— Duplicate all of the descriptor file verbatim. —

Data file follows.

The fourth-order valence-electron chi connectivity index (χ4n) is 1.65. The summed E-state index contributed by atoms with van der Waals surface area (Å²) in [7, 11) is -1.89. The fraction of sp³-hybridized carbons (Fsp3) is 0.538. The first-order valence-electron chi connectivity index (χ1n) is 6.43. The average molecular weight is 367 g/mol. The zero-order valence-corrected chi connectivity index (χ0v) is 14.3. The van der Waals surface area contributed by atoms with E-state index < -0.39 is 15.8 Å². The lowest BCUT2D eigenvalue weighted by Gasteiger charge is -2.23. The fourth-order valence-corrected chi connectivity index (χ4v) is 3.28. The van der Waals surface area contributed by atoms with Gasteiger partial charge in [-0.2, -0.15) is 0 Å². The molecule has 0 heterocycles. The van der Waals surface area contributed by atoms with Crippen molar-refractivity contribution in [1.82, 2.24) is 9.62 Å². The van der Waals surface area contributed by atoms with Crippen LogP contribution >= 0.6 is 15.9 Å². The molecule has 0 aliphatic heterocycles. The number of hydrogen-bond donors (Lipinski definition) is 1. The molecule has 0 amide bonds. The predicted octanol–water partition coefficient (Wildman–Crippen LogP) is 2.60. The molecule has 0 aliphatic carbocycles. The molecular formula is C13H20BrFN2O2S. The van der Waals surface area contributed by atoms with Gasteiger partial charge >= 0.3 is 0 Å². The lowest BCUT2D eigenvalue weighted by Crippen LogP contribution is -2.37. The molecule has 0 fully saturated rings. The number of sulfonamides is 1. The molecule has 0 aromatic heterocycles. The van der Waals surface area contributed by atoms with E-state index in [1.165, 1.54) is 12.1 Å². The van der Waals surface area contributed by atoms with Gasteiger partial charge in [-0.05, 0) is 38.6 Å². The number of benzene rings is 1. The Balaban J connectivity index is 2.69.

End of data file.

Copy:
The fourth-order valence-electron chi connectivity index (χ4n) is 1.65. The summed E-state index contributed by atoms with van der Waals surface area (Å²) in [7, 11) is -1.89. The fraction of sp³-hybridized carbons (Fsp3) is 0.538. The first-order valence-electron chi connectivity index (χ1n) is 6.43. The average molecular weight is 367 g/mol. The zero-order valence-corrected chi connectivity index (χ0v) is 14.3. The van der Waals surface area contributed by atoms with E-state index < -0.39 is 15.8 Å². The lowest BCUT2D eigenvalue weighted by Gasteiger charge is -2.23. The fourth-order valence-corrected chi connectivity index (χ4v) is 3.28. The van der Waals surface area contributed by atoms with Gasteiger partial charge in [-0.2, -0.15) is 0 Å². The molecule has 0 heterocycles. The van der Waals surface area contributed by atoms with Crippen molar-refractivity contribution in [1.82, 2.24) is 9.62 Å². The van der Waals surface area contributed by atoms with Crippen LogP contribution >= 0.6 is 15.9 Å². The molecule has 0 aliphatic heterocycles. The number of hydrogen-bond donors (Lipinski definition) is 1. The molecule has 0 amide bonds. The predicted octanol–water partition coefficient (Wildman–Crippen LogP) is 2.60. The molecule has 0 aliphatic carbocycles. The molecular formula is C13H20BrFN2O2S. The van der Waals surface area contributed by atoms with Gasteiger partial charge >= 0.3 is 0 Å². The lowest BCUT2D eigenvalue weighted by Crippen LogP contribution is -2.37. The molecule has 0 fully saturated rings. The number of sulfonamides is 1. The molecule has 0 aromatic heterocycles. The van der Waals surface area contributed by atoms with E-state index in [1.165, 1.54) is 12.1 Å². The van der Waals surface area contributed by atoms with Gasteiger partial charge in [-0.05, 0) is 38.6 Å². The number of benzene rings is 1. The Balaban J connectivity index is 2.69.